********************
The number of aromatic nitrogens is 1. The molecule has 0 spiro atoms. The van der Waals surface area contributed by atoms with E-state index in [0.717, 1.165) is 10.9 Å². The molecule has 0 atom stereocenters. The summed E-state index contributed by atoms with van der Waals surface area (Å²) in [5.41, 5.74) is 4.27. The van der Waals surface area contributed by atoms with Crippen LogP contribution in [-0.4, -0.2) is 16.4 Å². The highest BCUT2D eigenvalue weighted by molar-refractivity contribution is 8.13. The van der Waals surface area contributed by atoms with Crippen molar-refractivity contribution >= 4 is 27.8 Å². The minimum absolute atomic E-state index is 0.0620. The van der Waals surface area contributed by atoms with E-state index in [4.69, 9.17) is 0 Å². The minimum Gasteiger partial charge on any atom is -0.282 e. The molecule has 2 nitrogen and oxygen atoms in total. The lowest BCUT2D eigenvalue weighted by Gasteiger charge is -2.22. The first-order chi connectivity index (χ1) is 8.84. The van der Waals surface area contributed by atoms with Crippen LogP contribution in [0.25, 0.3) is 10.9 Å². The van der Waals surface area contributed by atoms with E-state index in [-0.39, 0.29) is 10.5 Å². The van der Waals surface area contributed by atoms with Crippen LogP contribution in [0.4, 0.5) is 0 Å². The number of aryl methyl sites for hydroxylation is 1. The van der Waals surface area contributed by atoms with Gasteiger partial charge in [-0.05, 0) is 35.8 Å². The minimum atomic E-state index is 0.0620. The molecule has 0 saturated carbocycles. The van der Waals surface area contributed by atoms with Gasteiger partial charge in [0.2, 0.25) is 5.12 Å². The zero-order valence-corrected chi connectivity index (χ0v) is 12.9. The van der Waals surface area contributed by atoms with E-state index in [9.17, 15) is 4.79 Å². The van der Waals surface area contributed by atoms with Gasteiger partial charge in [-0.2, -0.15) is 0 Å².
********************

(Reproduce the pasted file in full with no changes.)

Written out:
The number of aromatic nitrogens is 1. The molecule has 0 spiro atoms. The van der Waals surface area contributed by atoms with E-state index in [0.717, 1.165) is 10.9 Å². The molecule has 0 atom stereocenters. The summed E-state index contributed by atoms with van der Waals surface area (Å²) in [5.41, 5.74) is 4.27. The van der Waals surface area contributed by atoms with Crippen LogP contribution in [-0.4, -0.2) is 16.4 Å². The highest BCUT2D eigenvalue weighted by molar-refractivity contribution is 8.13. The van der Waals surface area contributed by atoms with Crippen molar-refractivity contribution >= 4 is 27.8 Å². The minimum absolute atomic E-state index is 0.0620. The van der Waals surface area contributed by atoms with E-state index in [4.69, 9.17) is 0 Å². The minimum Gasteiger partial charge on any atom is -0.282 e. The molecule has 2 nitrogen and oxygen atoms in total. The lowest BCUT2D eigenvalue weighted by Gasteiger charge is -2.22. The first-order chi connectivity index (χ1) is 8.84. The van der Waals surface area contributed by atoms with Crippen LogP contribution in [0.25, 0.3) is 10.9 Å². The van der Waals surface area contributed by atoms with E-state index in [-0.39, 0.29) is 10.5 Å². The van der Waals surface area contributed by atoms with Crippen LogP contribution in [0.4, 0.5) is 0 Å². The number of aryl methyl sites for hydroxylation is 1. The van der Waals surface area contributed by atoms with Gasteiger partial charge in [-0.05, 0) is 35.8 Å². The minimum atomic E-state index is 0.0620. The molecule has 0 saturated carbocycles. The van der Waals surface area contributed by atoms with Gasteiger partial charge in [0.2, 0.25) is 5.12 Å². The zero-order valence-corrected chi connectivity index (χ0v) is 12.9. The van der Waals surface area contributed by atoms with E-state index in [9.17, 15) is 4.79 Å². The van der Waals surface area contributed by atoms with Gasteiger partial charge in [-0.2, -0.15) is 0 Å².